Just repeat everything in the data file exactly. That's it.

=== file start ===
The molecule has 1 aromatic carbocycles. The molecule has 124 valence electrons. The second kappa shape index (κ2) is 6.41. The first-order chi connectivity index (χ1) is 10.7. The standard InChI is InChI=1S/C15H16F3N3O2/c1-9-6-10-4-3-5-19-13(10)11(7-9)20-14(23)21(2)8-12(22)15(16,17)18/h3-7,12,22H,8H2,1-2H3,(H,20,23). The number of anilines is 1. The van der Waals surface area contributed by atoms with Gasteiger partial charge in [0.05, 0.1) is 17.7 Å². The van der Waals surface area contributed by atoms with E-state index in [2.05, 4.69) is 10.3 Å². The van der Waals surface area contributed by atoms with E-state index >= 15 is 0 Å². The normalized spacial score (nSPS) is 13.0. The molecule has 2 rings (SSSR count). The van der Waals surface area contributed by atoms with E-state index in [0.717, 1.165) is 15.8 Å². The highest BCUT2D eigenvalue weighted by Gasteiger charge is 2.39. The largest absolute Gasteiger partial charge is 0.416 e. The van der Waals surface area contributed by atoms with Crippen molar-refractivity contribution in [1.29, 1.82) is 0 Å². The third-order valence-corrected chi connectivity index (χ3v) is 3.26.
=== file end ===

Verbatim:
The molecule has 1 aromatic carbocycles. The molecule has 124 valence electrons. The second kappa shape index (κ2) is 6.41. The first-order chi connectivity index (χ1) is 10.7. The standard InChI is InChI=1S/C15H16F3N3O2/c1-9-6-10-4-3-5-19-13(10)11(7-9)20-14(23)21(2)8-12(22)15(16,17)18/h3-7,12,22H,8H2,1-2H3,(H,20,23). The number of anilines is 1. The van der Waals surface area contributed by atoms with Gasteiger partial charge in [0.05, 0.1) is 17.7 Å². The van der Waals surface area contributed by atoms with E-state index in [2.05, 4.69) is 10.3 Å². The van der Waals surface area contributed by atoms with E-state index >= 15 is 0 Å². The normalized spacial score (nSPS) is 13.0. The molecule has 2 rings (SSSR count). The van der Waals surface area contributed by atoms with E-state index in [0.717, 1.165) is 15.8 Å². The highest BCUT2D eigenvalue weighted by Gasteiger charge is 2.39. The largest absolute Gasteiger partial charge is 0.416 e. The van der Waals surface area contributed by atoms with Crippen molar-refractivity contribution in [1.29, 1.82) is 0 Å². The third-order valence-corrected chi connectivity index (χ3v) is 3.26.